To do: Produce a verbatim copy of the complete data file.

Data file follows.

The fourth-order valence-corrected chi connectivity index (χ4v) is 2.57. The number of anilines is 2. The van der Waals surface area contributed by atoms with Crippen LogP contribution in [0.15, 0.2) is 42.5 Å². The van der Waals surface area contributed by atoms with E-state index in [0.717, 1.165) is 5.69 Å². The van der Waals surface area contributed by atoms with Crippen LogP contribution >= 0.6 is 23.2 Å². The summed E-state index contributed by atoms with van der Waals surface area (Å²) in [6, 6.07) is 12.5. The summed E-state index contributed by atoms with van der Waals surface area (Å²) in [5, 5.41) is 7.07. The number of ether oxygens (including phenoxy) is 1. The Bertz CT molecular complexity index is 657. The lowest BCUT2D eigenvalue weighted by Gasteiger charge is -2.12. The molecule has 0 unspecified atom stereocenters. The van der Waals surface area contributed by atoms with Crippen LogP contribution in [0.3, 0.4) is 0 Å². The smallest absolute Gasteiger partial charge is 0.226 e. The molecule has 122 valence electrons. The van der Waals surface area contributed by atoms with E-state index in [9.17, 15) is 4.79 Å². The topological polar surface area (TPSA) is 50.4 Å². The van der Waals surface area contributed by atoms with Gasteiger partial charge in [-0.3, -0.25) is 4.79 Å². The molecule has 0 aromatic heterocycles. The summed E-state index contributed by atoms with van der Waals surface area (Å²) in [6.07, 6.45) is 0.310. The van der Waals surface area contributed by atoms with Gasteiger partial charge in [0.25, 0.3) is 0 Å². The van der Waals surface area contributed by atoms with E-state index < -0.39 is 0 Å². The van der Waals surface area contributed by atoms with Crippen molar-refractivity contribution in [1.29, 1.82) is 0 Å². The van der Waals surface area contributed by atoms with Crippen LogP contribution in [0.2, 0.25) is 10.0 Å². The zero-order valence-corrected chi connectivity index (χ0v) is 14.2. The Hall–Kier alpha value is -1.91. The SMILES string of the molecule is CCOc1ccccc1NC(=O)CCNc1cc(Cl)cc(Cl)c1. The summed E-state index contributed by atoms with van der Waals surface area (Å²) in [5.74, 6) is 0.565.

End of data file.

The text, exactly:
The fourth-order valence-corrected chi connectivity index (χ4v) is 2.57. The number of anilines is 2. The van der Waals surface area contributed by atoms with Crippen LogP contribution in [0.15, 0.2) is 42.5 Å². The van der Waals surface area contributed by atoms with E-state index in [0.717, 1.165) is 5.69 Å². The van der Waals surface area contributed by atoms with Crippen LogP contribution >= 0.6 is 23.2 Å². The summed E-state index contributed by atoms with van der Waals surface area (Å²) in [6, 6.07) is 12.5. The summed E-state index contributed by atoms with van der Waals surface area (Å²) in [5, 5.41) is 7.07. The number of ether oxygens (including phenoxy) is 1. The Bertz CT molecular complexity index is 657. The lowest BCUT2D eigenvalue weighted by Gasteiger charge is -2.12. The molecule has 0 unspecified atom stereocenters. The van der Waals surface area contributed by atoms with Crippen LogP contribution in [0.3, 0.4) is 0 Å². The smallest absolute Gasteiger partial charge is 0.226 e. The molecule has 122 valence electrons. The van der Waals surface area contributed by atoms with E-state index in [9.17, 15) is 4.79 Å². The topological polar surface area (TPSA) is 50.4 Å². The van der Waals surface area contributed by atoms with Gasteiger partial charge in [-0.3, -0.25) is 4.79 Å². The molecule has 0 aromatic heterocycles. The summed E-state index contributed by atoms with van der Waals surface area (Å²) in [6.07, 6.45) is 0.310. The van der Waals surface area contributed by atoms with Gasteiger partial charge in [0.25, 0.3) is 0 Å². The van der Waals surface area contributed by atoms with E-state index < -0.39 is 0 Å². The van der Waals surface area contributed by atoms with Crippen molar-refractivity contribution in [1.29, 1.82) is 0 Å². The van der Waals surface area contributed by atoms with Crippen LogP contribution in [0.2, 0.25) is 10.0 Å². The zero-order valence-corrected chi connectivity index (χ0v) is 14.2. The Hall–Kier alpha value is -1.91. The SMILES string of the molecule is CCOc1ccccc1NC(=O)CCNc1cc(Cl)cc(Cl)c1. The summed E-state index contributed by atoms with van der Waals surface area (Å²) in [5.74, 6) is 0.565.